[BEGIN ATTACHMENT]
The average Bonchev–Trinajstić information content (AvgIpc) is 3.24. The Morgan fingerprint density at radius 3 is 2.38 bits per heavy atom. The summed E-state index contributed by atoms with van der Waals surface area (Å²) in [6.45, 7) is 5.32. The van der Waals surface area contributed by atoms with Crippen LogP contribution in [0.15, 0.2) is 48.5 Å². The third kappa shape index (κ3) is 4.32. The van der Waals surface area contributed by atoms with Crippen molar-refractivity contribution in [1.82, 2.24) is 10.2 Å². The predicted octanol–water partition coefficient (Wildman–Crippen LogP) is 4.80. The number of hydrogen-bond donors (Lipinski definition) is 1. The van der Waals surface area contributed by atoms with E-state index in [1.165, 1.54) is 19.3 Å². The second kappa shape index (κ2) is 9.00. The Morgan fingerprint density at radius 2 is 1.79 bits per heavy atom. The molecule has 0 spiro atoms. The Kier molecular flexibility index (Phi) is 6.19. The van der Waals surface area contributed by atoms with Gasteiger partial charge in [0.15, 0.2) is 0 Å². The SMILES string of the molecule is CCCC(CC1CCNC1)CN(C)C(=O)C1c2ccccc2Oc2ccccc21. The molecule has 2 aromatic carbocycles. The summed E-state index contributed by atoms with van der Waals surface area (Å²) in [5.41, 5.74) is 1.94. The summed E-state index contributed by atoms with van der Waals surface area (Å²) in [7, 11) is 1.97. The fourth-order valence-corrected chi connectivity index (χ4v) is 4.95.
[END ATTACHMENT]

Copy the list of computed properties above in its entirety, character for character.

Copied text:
The average Bonchev–Trinajstić information content (AvgIpc) is 3.24. The Morgan fingerprint density at radius 3 is 2.38 bits per heavy atom. The summed E-state index contributed by atoms with van der Waals surface area (Å²) in [6.45, 7) is 5.32. The van der Waals surface area contributed by atoms with Crippen LogP contribution in [0.15, 0.2) is 48.5 Å². The third kappa shape index (κ3) is 4.32. The van der Waals surface area contributed by atoms with Crippen molar-refractivity contribution in [1.82, 2.24) is 10.2 Å². The predicted octanol–water partition coefficient (Wildman–Crippen LogP) is 4.80. The number of hydrogen-bond donors (Lipinski definition) is 1. The van der Waals surface area contributed by atoms with E-state index in [1.165, 1.54) is 19.3 Å². The second kappa shape index (κ2) is 9.00. The Morgan fingerprint density at radius 2 is 1.79 bits per heavy atom. The molecule has 0 spiro atoms. The Kier molecular flexibility index (Phi) is 6.19. The van der Waals surface area contributed by atoms with Gasteiger partial charge in [0.15, 0.2) is 0 Å². The SMILES string of the molecule is CCCC(CC1CCNC1)CN(C)C(=O)C1c2ccccc2Oc2ccccc21. The molecule has 2 aromatic carbocycles. The summed E-state index contributed by atoms with van der Waals surface area (Å²) in [5.41, 5.74) is 1.94. The summed E-state index contributed by atoms with van der Waals surface area (Å²) in [7, 11) is 1.97. The fourth-order valence-corrected chi connectivity index (χ4v) is 4.95.